The final submission upload must contain the following:

  • Completed online registration including all team members and faculty sponsors
  • Each of the four 20”x20” boards uploaded individually as a high resolution PDF or JPEG file
  • A design essay or abstract
  • A program summary

Winning projects will be required to submit high-resolution original files/images for use in competition publications and exhibit materials. By uploading your files, you agree that the Association of Collegiate Schools of Architecture (ACSA) has the rights to use your winning submission, images and materials in a summary publication, online and in promotional and exhibition resources. ACSA will contribute authorship of the winning design to you, your team, faculty and affiliation. Additionally, you hereby warrant that the submission is original and that you are the author(s) of the submission.

Guidelines & Rules

Use of Steel

Steel must be used as the primary structural material.  Design proposals must contain at least one space/element that requires long-span steel structure, with special emphasis placed on innovation in steel design.  The most compelling proposals will inevitably integrate the use of steel into the design of the project at multiple levels, from primary structure to building envelope and tectonic details.

Code Information

Refer to the International Building Code and the local zoning ordinance for information on parking requirements, height restrictions, set backs, easements, flood, egress and fire containment. All proposals must be designed to meet requirements for accessibility; for guidelines, refer to the Americans with Disabilities Act and the principles of Universal Design.

Integrated Design

Design proposals must reflect a clear conceptual strategy, which is resolved in built form at a detailed level. The project should be developed with an integrative approach to the innovative use of building materials and systems—spatial, structural, environmental and enclosure.

Participants will develop a selected physical area of the project in greater detail considering the building’s systems through larger scale drawings showing structure, environmental strategies, building envelope and interior spaces. Through rendered perspectives and elevations, the proposals should demonstrate surface qualities including material, color, texture, and light.

Together with the integrated resolution of structural, tectonic and technical issues, projects should be designed in a socially and environmentally responsible manner.  Design proposals should respond to the physical context (geography, topography and latitude), climate (sun, wind, light and water), and culture (patterns of interaction rising from human occupation). Projects should demonstrate reduced dependency on non-renewable resources and the integration of environmental responsibility with the architectural vocabulary of the proposal.

Criteria for Judging

Submissions must clearly represent the selected program. In addressing the specific issues of the design challenge, submissions must clearly demonstrate the design solution’s response to the following requirements:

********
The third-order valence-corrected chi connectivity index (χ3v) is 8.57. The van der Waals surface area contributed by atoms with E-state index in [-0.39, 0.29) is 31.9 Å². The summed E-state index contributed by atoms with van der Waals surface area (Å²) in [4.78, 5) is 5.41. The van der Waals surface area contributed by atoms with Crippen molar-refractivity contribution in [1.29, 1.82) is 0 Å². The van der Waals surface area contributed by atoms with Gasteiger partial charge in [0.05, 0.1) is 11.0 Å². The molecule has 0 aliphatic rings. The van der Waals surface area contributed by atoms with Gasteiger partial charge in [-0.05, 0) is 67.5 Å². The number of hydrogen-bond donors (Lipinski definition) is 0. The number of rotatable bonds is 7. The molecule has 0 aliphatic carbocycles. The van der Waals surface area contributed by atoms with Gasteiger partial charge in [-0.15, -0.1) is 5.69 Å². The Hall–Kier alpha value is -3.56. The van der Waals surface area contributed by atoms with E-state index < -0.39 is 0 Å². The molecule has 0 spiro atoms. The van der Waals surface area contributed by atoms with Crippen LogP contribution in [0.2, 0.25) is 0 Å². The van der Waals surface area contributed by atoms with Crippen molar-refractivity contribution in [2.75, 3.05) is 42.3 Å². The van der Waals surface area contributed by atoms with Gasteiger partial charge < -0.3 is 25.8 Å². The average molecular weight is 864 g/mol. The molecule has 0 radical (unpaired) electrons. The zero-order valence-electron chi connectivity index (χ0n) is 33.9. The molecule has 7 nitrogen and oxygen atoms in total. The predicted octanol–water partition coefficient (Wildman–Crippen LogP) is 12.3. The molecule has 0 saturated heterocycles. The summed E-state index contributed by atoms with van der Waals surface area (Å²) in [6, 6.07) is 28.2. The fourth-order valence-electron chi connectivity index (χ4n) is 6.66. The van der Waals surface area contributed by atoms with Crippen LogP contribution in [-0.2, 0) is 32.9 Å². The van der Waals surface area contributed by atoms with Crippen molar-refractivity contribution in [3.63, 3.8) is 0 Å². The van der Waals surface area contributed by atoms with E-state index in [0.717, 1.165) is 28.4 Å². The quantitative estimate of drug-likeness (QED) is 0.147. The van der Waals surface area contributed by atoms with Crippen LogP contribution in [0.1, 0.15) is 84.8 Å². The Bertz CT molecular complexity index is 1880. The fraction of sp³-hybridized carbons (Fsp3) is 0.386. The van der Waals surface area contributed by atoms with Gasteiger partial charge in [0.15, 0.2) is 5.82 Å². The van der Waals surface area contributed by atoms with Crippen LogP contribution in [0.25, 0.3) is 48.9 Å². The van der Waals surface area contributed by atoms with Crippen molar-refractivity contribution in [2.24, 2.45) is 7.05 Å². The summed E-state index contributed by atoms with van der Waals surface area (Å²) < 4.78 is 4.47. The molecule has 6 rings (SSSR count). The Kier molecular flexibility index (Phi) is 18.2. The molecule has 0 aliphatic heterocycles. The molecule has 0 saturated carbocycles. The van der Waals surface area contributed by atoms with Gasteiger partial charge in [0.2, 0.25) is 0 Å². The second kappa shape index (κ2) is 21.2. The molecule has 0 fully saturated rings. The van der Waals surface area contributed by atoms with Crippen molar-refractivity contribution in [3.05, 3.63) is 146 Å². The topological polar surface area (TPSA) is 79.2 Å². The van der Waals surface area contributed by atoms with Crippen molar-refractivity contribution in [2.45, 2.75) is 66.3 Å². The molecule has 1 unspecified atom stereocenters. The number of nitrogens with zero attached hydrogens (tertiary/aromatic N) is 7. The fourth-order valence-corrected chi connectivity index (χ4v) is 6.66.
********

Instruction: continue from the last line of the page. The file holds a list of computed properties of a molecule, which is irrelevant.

• An elegant expressive understanding of the material – steel – deployed with maximum innovative potential
  • A strong conceptual strategy translated into a coherent integrated design proposal
  • An articulate mastery of formal concepts and aesthetic values
  • A compelling response to the physical and cultural context of the scheme
  • A mature awareness and innovative approach to environmental issues
  • A thorough appreciation of human needs and social responsibilities

Awards + Recognition

First, second, and third prizes will be awarded in each of the two categories, in addition to a selected number of honorable mentions, at the discretion of the jury. Winners and their faculty sponsors will be notified of the competition results directly. A list of winning projects will be posted on the ACSA web site at and the AISC web site at A total of $14,000 will be distributed in the following manner:


in cash prizes
Category I: Tall Buildings


Faculty Sponsor

First Prize



Second Prize



Third Prize



Category II: Open


Faculty Sponsor

First Prize



Second Prize



Third Prize



Resources, References, & Tools

An intention of all ACSA competitions is to make students aware that research is a fundamental element of any design solution. Students are encouraged to research material properties and methods of steel construction, as well as precedent projects that demonstrate innovative use of structural steel.

Steel Video Resources

Steel Video Resource from Professor Terri Meyer Boake from the University of Waterloo, School of Architecture on Architecturally Exposed Structural Steel (AESS). These video are provided from The American Institute of Steel Construction (AISC), Association of Collegiate Schools of Architecture, and Professor Boake.

Steel Construction References

  1. AISC website:
  2. Modern Steel Construction: This authoritative monthly magazine is made available free of charge to architectural students taking steel design courses. This magazine covers the use of fabricated structural steel in the variety of structural types. It presents information on the newest and most advanced applications of structural steel in a wide range of structures. Issues of Modern Steel Construction (1996 – Present) are available online. Visit to view them
  3. Terri Meyer Boake. Understanding Steel Design: An Architectural Design Manual. (Birkhäuser 2013)
  4. John Fernandez. Material Architecture. (Spon Press, 2006)
  5. Victoria Bell and Patrick Rand. Materials for Design 2. (Princeton Architectural Press, 2014)
  6. Shulitz, Habermann, Sobek. Steel Construction Manual. (Birkhäuser Basel 2000)
  7. Annette LeCuyer. Steel and Beyond. (Birkhäuser Basel 2003)

Tall Buildings References

  1. Council on Tall Buildings and Urban Habitat:
  2. Skyscraper Center database:
  3. The CTBUH maintains perhaps the best tall building library / physical resource center internationally. The whole catalogue of several hundred books related to tall buildings and sustainable cities can be downloaded at the following link:

ACSA Competitions